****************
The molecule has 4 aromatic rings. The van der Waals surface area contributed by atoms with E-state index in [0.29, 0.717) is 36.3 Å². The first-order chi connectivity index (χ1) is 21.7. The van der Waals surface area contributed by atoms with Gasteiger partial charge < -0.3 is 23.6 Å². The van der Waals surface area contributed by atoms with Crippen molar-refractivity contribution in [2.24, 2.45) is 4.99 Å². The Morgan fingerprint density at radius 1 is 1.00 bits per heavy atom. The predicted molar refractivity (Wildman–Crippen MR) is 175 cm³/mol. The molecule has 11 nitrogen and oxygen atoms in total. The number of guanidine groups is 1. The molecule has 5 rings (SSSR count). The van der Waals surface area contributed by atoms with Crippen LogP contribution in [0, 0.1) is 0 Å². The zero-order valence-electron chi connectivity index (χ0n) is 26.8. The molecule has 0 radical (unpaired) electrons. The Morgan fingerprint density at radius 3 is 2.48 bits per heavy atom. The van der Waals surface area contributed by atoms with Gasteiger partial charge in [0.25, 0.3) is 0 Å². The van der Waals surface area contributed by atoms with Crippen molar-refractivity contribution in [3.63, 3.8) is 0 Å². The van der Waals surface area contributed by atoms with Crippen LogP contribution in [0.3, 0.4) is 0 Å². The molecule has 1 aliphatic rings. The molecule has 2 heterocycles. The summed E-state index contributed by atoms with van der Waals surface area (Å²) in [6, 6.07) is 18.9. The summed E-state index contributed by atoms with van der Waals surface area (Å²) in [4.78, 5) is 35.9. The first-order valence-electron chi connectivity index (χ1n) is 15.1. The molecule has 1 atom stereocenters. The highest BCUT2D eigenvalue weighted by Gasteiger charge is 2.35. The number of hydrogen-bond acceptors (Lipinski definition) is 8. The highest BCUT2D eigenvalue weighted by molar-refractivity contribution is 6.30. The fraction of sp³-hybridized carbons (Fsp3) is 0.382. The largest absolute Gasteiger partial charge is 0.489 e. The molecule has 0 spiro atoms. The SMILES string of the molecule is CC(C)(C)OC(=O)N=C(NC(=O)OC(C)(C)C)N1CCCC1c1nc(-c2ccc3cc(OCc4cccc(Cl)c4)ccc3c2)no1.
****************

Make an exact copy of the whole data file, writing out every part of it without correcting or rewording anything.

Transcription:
The molecule has 4 aromatic rings. The van der Waals surface area contributed by atoms with E-state index in [0.29, 0.717) is 36.3 Å². The first-order chi connectivity index (χ1) is 21.7. The van der Waals surface area contributed by atoms with Gasteiger partial charge < -0.3 is 23.6 Å². The van der Waals surface area contributed by atoms with Crippen molar-refractivity contribution in [2.24, 2.45) is 4.99 Å². The Morgan fingerprint density at radius 1 is 1.00 bits per heavy atom. The predicted molar refractivity (Wildman–Crippen MR) is 175 cm³/mol. The molecule has 11 nitrogen and oxygen atoms in total. The number of guanidine groups is 1. The molecule has 5 rings (SSSR count). The van der Waals surface area contributed by atoms with Crippen LogP contribution in [0, 0.1) is 0 Å². The zero-order valence-electron chi connectivity index (χ0n) is 26.8. The molecule has 0 radical (unpaired) electrons. The Morgan fingerprint density at radius 3 is 2.48 bits per heavy atom. The van der Waals surface area contributed by atoms with Gasteiger partial charge in [0.25, 0.3) is 0 Å². The van der Waals surface area contributed by atoms with Crippen molar-refractivity contribution in [3.63, 3.8) is 0 Å². The van der Waals surface area contributed by atoms with Crippen LogP contribution in [0.3, 0.4) is 0 Å². The molecule has 1 aliphatic rings. The molecule has 2 heterocycles. The summed E-state index contributed by atoms with van der Waals surface area (Å²) in [6, 6.07) is 18.9. The summed E-state index contributed by atoms with van der Waals surface area (Å²) in [4.78, 5) is 35.9. The first-order valence-electron chi connectivity index (χ1n) is 15.1. The molecule has 1 atom stereocenters. The highest BCUT2D eigenvalue weighted by Gasteiger charge is 2.35. The number of hydrogen-bond acceptors (Lipinski definition) is 8. The highest BCUT2D eigenvalue weighted by molar-refractivity contribution is 6.30. The fraction of sp³-hybridized carbons (Fsp3) is 0.382. The largest absolute Gasteiger partial charge is 0.489 e. The molecule has 0 spiro atoms. The SMILES string of the molecule is CC(C)(C)OC(=O)N=C(NC(=O)OC(C)(C)C)N1CCCC1c1nc(-c2ccc3cc(OCc4cccc(Cl)c4)ccc3c2)no1.